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First Qantas A380 to return to Australia touches down in Sydney

written by Hannah Dowling | November 9, 2021
VH-OQB takes off from Dresden on Monday, 8 November 2021, bound for Sydney. (Qantas)

The first Qantas A380 to return to Australia from storage has finally touched down in Sydney after nearly 19 hours in the air, ahead of its planned return to service in 2022.

VH-OQB was ferried from a maintenance facility in Dresden to Sydney overnight, finally landing at Sydney Kingsford Smith at 3:11pm after taking the scenic route via Sydney Harbour.

It is the first time VH-OQB has seen Australian shores since it was first ferried to LAX on 26 March 2020, in the early days of the pandemic.

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Dubbed “Hudson Fysh”, the four-engined jet departed Dresden after a short delay at 10:21am local time on Monday, embarking on its nearly 19-hour journey back to home soil.

Onboard Hudson Fysh are Captain Paul Grant, along with First Officers Barry Doe and David Thiess, and Second Officer Fiona Diamond.

Speaking on the occasion, Qantas chief pilot Captain Richard Tobiano said, “The A380 is a fantastic aircraft, and we are very excited to welcome it home today.

“The early return is symbolic of how quickly demand for international travel has bounced back and this aircraft will play a key role in preparing our crew to return to A380 flying operations in the new year.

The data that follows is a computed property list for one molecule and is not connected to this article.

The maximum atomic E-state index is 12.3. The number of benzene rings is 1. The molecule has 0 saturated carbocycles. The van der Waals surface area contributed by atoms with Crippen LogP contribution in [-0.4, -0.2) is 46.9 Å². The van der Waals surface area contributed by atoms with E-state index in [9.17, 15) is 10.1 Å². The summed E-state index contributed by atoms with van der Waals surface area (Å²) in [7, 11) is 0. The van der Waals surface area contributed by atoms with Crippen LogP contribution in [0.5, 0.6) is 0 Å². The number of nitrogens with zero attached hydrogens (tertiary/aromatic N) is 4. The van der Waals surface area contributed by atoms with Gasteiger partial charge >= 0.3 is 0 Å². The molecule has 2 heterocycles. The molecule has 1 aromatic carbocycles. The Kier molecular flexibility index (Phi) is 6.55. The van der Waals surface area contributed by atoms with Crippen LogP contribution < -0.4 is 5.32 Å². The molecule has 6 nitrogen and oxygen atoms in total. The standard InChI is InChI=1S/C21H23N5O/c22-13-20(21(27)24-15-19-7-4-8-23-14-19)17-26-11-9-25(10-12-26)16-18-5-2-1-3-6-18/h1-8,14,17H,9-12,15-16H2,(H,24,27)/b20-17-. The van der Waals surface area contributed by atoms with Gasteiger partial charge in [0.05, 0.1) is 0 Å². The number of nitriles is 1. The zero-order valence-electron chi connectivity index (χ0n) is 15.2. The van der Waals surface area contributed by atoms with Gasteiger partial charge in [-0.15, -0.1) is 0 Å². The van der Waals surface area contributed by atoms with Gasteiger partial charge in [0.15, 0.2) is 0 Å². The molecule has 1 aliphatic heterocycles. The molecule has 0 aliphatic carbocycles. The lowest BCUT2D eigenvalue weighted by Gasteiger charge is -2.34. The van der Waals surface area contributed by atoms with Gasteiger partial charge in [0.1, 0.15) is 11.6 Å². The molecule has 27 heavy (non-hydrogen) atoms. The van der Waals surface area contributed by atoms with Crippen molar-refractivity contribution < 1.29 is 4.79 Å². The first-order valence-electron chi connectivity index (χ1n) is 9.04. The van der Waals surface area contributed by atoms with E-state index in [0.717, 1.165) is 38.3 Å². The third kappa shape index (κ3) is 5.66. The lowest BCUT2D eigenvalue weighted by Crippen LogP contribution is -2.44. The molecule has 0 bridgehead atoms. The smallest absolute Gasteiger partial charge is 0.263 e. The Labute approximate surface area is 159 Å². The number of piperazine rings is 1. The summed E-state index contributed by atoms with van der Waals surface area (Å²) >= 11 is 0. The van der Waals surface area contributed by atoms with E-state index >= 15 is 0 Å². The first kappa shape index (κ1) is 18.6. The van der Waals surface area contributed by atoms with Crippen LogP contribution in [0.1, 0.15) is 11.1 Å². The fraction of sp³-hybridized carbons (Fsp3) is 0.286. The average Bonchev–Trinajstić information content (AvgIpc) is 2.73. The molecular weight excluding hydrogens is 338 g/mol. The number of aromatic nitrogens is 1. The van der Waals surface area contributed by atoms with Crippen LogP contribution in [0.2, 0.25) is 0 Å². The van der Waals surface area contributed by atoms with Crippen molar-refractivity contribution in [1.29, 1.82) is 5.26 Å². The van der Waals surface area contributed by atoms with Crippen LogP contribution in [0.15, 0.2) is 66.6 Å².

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“Many of our crew have found other jobs during the pandemic doing everything from working in vaccination hubs and hospital wards to driving buses and tractors, and painting houses.

“Over the next few months, pilots will undergo an extensive retraining period, including simulator sessions, training flights and classroom courses to prepare for take-off.”

Ahead of VH-OQB’s planned return to service in March next year, the aircraft has been brought home in order to begin necessary preparations to get the aircraft and staff trained and ready for flight.

The airline said the VH-OQB saw extensive maintenance checks after being stored, before the aircraft was ferried to Dresden in August for a landing gear upgrade.

The superjumbo will also undergo additional maintenance checks in Australia before taking to the skies again in the coming weeks, as part of crew training, Qantas said.

There are some rumours suggesting that Qantas may even enlist the use of OQB on some domestic routes over the Christmas and summer holiday period.

Australian Aviation predicted back in August that VH-OQB could well be the first A380 to return to service, due to the fact that it was one of just two of Qantas’ superjumbos that were grounded at a purpose-built A380 hangar at LAX, rather than stored at the Victorville “boneyard” in the California desert.

At that time, VH-OQB had just been ferried from LAX to a facility in Dresden in order to undergo a scheduled landing gear update ahead of a planned refurbishment. Hudson Fysh has remained in storage at Dresden Airport since.